India's prime minister on Monday pledged to lower tariffs on Southeast Asian imports and dismantle frivolous trade barriers, emphasizing that his country's destiny is linked with East Asia. As the latest emerging economic superpower after China, India has since 1992 pursued its "Look East Policy," a strategic shift in India's vision of the world, Prime Minister Manmohan Singh said in a speech to business leaders ahead of an East Asia Summit this week.
Singh said the objective of the summit should be to create an East Asian Community and eventually a pan-Asian free trade area, a "dynamic, open and inclusive association." "This will not be easy, and it cannot be done in a day. There will be skeptics. But for believers, it is eminently possible. I am convinced that this is the only way to move forward," said Singh, an Oxford-educated economist.
He hoped that the free trade agreement being negotiated between India and the Association of Southeast Asian Nations (ASEAN) will be a first step in that process.
Negotiations for such an FTA have fallen behind by a year, and are now expected to completed only by January 2007. Last week, Malaysian International Trade and Industry Minister Rafidah Aziz blamed the delay on the inordinately long list of items that Indian officials wanted to exclude from goods to be covered by the free trade area. They included major items like vegetable oil and petroleum products, but also trivial items such as chewing gum and dolls, clothed as well as unfinished, unclothed ones.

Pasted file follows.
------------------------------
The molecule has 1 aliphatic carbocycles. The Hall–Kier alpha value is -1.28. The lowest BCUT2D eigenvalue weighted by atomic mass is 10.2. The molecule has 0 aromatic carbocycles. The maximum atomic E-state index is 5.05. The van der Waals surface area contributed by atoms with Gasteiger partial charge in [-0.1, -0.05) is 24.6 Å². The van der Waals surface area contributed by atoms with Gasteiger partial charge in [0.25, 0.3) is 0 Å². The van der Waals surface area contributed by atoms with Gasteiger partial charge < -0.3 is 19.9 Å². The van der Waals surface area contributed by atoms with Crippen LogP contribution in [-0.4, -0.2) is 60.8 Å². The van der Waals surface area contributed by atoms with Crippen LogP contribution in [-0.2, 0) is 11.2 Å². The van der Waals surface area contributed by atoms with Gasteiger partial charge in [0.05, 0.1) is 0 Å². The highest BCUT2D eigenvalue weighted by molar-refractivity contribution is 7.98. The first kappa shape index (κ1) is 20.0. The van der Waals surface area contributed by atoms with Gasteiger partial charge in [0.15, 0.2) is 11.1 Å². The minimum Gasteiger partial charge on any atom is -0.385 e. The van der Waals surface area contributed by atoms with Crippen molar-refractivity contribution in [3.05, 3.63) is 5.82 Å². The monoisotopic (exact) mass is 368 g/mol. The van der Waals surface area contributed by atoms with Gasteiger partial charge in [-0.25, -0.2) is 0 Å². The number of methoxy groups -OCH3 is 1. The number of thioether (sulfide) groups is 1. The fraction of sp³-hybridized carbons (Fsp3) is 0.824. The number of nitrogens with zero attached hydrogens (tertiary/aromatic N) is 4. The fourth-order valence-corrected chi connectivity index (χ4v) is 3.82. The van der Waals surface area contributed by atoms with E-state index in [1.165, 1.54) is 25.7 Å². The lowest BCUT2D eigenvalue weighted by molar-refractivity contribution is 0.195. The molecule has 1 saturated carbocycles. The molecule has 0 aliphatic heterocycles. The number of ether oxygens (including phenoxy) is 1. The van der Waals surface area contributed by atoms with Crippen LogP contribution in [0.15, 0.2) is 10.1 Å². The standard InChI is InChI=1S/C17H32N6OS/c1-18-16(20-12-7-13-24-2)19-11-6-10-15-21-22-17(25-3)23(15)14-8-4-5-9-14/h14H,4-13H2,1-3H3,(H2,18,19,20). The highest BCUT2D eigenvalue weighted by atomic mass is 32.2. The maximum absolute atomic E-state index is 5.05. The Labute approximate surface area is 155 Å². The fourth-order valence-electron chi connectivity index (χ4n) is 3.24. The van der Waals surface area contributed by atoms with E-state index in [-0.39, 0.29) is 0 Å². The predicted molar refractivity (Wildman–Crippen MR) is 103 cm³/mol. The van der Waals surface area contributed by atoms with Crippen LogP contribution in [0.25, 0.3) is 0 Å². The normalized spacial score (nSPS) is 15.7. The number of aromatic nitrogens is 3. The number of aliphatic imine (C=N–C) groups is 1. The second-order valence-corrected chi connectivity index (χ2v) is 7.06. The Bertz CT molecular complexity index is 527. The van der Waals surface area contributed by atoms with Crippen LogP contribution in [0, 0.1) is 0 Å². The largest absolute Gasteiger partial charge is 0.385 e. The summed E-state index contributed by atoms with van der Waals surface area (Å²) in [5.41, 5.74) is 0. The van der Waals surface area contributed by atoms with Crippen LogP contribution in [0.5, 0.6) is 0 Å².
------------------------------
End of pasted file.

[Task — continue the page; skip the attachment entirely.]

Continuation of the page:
She said India's exclusion list of 1,414 products represented 44 percent of ASEAN's total exports to India, valued at US$4.76 billion (Ђ4 billion) Such barriers will go, said Singh.
"We are committed to bringing down our tariffs to levels prevalent in ASEAN countries, to dismantle unwarranted barriers and to expand global capital flows," he said.
"We must walk this road together, so that enterprises in our countries find it a beneficial process, not a hurtful one. There may be losers, and there will certainly be gainers, but on the whole, we will obtain a win-win outcome," he said.
Singh pointed out that India is also developing similar free trade areas with Singapore, Malaysia, Indonesia, Japan and South Korea. "These are all milestones on the road to the eventual creation of an Asian Economic Community," he said, reports the AP. I.L.
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